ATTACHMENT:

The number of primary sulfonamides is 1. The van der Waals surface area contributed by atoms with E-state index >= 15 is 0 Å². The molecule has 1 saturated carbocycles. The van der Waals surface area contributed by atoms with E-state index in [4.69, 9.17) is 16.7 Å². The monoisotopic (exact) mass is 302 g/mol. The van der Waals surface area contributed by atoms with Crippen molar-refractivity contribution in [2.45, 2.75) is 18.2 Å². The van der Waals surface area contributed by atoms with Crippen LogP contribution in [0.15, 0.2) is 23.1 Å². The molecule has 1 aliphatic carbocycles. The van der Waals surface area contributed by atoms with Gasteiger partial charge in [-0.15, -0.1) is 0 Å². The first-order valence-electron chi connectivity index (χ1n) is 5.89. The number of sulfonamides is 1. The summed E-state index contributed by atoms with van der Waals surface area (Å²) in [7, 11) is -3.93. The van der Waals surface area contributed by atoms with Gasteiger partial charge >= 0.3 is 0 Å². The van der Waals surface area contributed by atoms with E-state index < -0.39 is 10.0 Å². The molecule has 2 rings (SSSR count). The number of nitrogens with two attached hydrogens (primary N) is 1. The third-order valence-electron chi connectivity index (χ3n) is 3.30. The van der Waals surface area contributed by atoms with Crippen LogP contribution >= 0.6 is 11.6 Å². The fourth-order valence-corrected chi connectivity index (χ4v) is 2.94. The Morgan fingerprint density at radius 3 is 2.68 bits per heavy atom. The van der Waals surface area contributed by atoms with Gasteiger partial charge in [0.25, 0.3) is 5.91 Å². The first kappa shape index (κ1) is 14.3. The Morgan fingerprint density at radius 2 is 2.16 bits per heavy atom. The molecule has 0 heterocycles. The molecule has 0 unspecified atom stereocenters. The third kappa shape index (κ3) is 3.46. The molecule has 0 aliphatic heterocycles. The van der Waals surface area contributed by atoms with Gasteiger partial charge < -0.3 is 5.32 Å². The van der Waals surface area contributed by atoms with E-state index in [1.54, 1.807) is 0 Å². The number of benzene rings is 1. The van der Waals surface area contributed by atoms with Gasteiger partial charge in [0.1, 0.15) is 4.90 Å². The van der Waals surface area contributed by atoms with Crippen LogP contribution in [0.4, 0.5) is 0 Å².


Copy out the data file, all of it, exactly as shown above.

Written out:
The number of primary sulfonamides is 1. The van der Waals surface area contributed by atoms with E-state index >= 15 is 0 Å². The molecule has 1 saturated carbocycles. The van der Waals surface area contributed by atoms with E-state index in [4.69, 9.17) is 16.7 Å². The monoisotopic (exact) mass is 302 g/mol. The van der Waals surface area contributed by atoms with Crippen molar-refractivity contribution in [2.45, 2.75) is 18.2 Å². The van der Waals surface area contributed by atoms with Crippen LogP contribution in [0.15, 0.2) is 23.1 Å². The molecule has 1 aliphatic carbocycles. The van der Waals surface area contributed by atoms with Gasteiger partial charge in [-0.15, -0.1) is 0 Å². The first-order valence-electron chi connectivity index (χ1n) is 5.89. The number of sulfonamides is 1. The summed E-state index contributed by atoms with van der Waals surface area (Å²) in [7, 11) is -3.93. The van der Waals surface area contributed by atoms with Gasteiger partial charge >= 0.3 is 0 Å². The van der Waals surface area contributed by atoms with E-state index < -0.39 is 10.0 Å². The molecule has 2 rings (SSSR count). The number of nitrogens with two attached hydrogens (primary N) is 1. The third-order valence-electron chi connectivity index (χ3n) is 3.30. The van der Waals surface area contributed by atoms with Crippen LogP contribution >= 0.6 is 11.6 Å². The fourth-order valence-corrected chi connectivity index (χ4v) is 2.94. The Morgan fingerprint density at radius 3 is 2.68 bits per heavy atom. The van der Waals surface area contributed by atoms with Gasteiger partial charge in [0.25, 0.3) is 5.91 Å². The first kappa shape index (κ1) is 14.3. The Morgan fingerprint density at radius 2 is 2.16 bits per heavy atom. The molecule has 0 heterocycles. The molecule has 0 unspecified atom stereocenters. The third kappa shape index (κ3) is 3.46. The molecule has 0 aliphatic heterocycles. The van der Waals surface area contributed by atoms with Gasteiger partial charge < -0.3 is 5.32 Å². The van der Waals surface area contributed by atoms with E-state index in [1.54, 1.807) is 0 Å². The number of benzene rings is 1. The van der Waals surface area contributed by atoms with Gasteiger partial charge in [0.1, 0.15) is 4.90 Å². The van der Waals surface area contributed by atoms with Crippen LogP contribution in [0.4, 0.5) is 0 Å².